Author Topic: Best Air Superiority Fighter, 1956-1968  (Read 1922 times)

Offline Logan Hartke

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Best Air Superiority Fighter, 1956-1968
« on: January 09, 2018, 02:23:26 AM »
  Hey everyone,

Recently I've been exploring Cold War air combat and I'm having trouble coming to any satisfactory conclusions for the early Cold War period.

The scenario is fairly straightforward. What's the best land-based air superiority option for a medium-sized nation in the years 1956-1968?

Keep to mostly historical options and loadouts. I love the CF-105 Arrow, F5D Skylancer, and F11F-1F Super Tiger as much as anyone, but that's not really what I'm looking at. I'm sticking to in-service types and largely in-service configurations. No F-4B Phantom with an internal gun, thin-wing Javelin, or Hawker Hunter with refueling probe, for instance. Think of these options as complete weapon systems or weapon packages.

No specific threat environment, East/West alignment, or terrain to consider. Aerial refueling is a plus, but in no way a requirement. More range is a plus, but no specific figure to consider. These are not to be operated from a carrier, so that is a superfluous feature. Ground attack capability is a plus, but not the focus here. Fleet size would be around 100 aircraft. Why 1956-1968? Before the advent of the AIM-9B in 1956, it's a pretty simple evaluation of maneuverability, gun armament, and speed. After 1968, you have the F-4E Phantom, which gives you all the missiles you could want without sacrificing an internal gun, speed, or range. It had competition, but it really was a game-changer.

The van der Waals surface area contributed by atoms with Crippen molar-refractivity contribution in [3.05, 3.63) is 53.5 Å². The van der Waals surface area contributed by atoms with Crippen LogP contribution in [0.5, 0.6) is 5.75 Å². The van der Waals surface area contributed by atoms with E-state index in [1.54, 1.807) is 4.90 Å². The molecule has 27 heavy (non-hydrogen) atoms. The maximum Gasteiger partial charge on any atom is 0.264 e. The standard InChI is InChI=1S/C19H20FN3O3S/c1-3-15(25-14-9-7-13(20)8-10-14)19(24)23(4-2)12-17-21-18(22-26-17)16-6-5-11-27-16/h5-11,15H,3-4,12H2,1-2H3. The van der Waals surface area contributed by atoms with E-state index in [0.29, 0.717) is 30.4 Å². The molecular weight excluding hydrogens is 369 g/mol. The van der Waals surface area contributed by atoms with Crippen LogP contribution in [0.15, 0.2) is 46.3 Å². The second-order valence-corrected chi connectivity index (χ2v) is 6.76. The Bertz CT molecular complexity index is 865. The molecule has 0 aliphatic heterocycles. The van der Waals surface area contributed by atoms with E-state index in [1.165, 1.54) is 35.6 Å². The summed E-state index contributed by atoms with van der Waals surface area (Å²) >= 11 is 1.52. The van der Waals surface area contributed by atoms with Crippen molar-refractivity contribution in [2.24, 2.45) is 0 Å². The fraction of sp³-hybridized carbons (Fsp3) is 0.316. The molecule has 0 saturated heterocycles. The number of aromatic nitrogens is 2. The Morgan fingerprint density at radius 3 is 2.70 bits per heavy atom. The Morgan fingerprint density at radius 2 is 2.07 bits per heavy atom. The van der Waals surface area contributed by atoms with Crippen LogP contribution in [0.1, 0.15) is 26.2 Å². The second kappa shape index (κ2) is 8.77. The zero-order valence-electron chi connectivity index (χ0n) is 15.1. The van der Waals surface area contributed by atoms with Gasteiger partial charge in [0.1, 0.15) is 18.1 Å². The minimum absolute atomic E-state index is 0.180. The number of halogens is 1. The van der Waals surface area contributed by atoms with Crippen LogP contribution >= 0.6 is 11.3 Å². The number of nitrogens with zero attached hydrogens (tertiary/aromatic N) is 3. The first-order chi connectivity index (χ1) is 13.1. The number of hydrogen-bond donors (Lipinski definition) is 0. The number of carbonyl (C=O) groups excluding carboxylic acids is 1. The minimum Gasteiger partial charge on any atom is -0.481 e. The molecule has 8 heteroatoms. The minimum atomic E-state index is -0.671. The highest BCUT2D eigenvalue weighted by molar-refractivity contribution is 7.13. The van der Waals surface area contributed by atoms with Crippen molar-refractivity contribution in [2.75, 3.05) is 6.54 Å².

Air defense/superiority/dominance is really the only thing being evaluated here. Possible threats can be anything from B-47s/Tu-16s to F-4Bs/MiG-21s (and everything in between). Consider how your proposed pick would fare in aerial combat of that era. 1956 Suez, 1958 Taiwan Strait, 1964 Vietnam, 1965 Indo-Pakistan, 1967 Six-Day War, etc.

Cheers,

Logan

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Re: Best Air Superiority Fighter, 1956-1968
« Reply #1 on: January 09, 2018, 03:19:23 AM »
Probably largely comes down to how you define the "Air Superiority" role and what other support platforms you want to allow.  For instance, do you want something that also has a degree of multirole capability or are you going for the "not a pound for air-to-ground" style?  Looking at typical options you see:

Saab J-35 Draken
Convair F-102 Delta Dagger - more of interceptor?
Convair F-106 Delta Dart  - more of interceptor?
Dassault Mirage III
English Electric Lightning
Lockheed F-104 Starfighter
Mikoyan-Gurevich MiG-21
F-4 Phantom II - gun pod possible?
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Offline Logan Hartke

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Re: Best Air Superiority Fighter, 1956-1968
« Reply #2 on: January 09, 2018, 06:12:21 AM »
Hey Greg,

That matches my shortlist pretty well. I'm personally not putting much emphasis in the multi-role aspect of these aircraft. Once you clear the skies, you can bring in something that's better-suited for the role like a Hunter, Skyhawk, or even Skyraider. There's no prize for second-place in air dominance.